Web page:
Tuesday, October 26, 2010

Do you miss it?

Do you miss it? Questions like this were asked by a number of people referencing Caitlyn’s entrance into the church on Sunday for the Eucharist. Excited to see her father, Marshall, across the room, Caitlyn went running across the sanctuary yelling “Daddy! Daddy! Daddy!” No doubt those who asked remembered when we first arrived at St. Alban’s and David’s pronouncements at the same time of “That’s my dad!”

I must confess that at first blanche I had not given it much thought, but after some quick reflection, I realized that there was a fantastic lesson in the exuberance and love expressed by some of our littlest members. You and I as His disciples are told by Jesus to think of ourselves as able to go to our Father in heaven and call Him “Abba!” Abba, of course, is the Hebrew word most akin to Daddy. It connotes both a close relationship and an innocence of worldly demands. It is a secure if informal relationship, full of trust and joy.

No doubt many of us are comfortable with think of God as our Savior. Those a bit further in the walk with Christ and further down the path of His sanctification might even be able to think of Him as Lord and as Teacher and as other important roles in our lives, but how many of us would ever be comfortable thinking of Him as Daddy? For those among us who suffered at the hands of abusive or incompetent fathers, such a relationship might seem impossible. And were it left up to us, we would be correct.

Thankfully and mercifully, He began the work in us to make such a relationship possible. When we were enemies and haters of Him, He still died for us. When we unwilling to seek forgiveness or to grant forgiveness to others, He came among us to teach us of our need of forgiveness and the need for us to forgive. When we were incapable of loving others as He so loved His people, He came down to heaven to show us Himself both His love and the cost of our hard hearts. And when we thought ourselves wise and informed, He taught us that we should all come to Him like a young child.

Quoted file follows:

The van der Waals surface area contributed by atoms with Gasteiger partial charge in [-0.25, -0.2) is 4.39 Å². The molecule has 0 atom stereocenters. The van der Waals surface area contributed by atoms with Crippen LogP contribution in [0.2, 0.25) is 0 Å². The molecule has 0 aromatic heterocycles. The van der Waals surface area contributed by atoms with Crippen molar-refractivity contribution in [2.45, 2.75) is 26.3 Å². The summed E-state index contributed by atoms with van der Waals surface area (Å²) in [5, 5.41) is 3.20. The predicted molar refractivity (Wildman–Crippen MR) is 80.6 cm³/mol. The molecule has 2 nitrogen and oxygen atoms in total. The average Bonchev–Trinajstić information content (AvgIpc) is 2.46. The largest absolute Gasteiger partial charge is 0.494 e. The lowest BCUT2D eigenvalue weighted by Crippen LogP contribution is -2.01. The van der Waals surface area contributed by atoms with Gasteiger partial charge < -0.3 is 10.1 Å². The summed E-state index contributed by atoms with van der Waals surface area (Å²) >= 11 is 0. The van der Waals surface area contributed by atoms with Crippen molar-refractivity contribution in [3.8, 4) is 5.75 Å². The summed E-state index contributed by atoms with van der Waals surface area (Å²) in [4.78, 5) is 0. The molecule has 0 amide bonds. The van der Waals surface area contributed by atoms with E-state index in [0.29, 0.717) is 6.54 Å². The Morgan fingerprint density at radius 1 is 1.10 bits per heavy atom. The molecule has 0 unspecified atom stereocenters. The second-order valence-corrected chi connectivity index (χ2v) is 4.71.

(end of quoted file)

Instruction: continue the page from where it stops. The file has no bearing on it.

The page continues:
The same enthusiasm, the same utter trust, the same peace and contentment with which our little ones approach their parents ought to be reflective of how we approach Him when we gather in worship. Like children choirs who sing loudly and enthusiastically, even if they are a bit out of tune, we should sing joyfully to Him, knowing He loves our joyful noise! Like little children with needs and wants who never give up asking, we should also be going to Him in prayer certain and trusting in the knowledge that He will give us precisely what we need without mistakes. And like little ones who run to fathers confidently and innocently celebrating “Daddy, Daddy, Daddy,” we should approach Him with the same confidence, the same closeness, the same utter trust and love, knowing that only He ever truly loved us at those times we were most unlovable, knowing that He sealed that relationship with the blood of His Son to make that cry of celebration, and that wonderful relationship, possible for all eternity!

Christ’s Peace,

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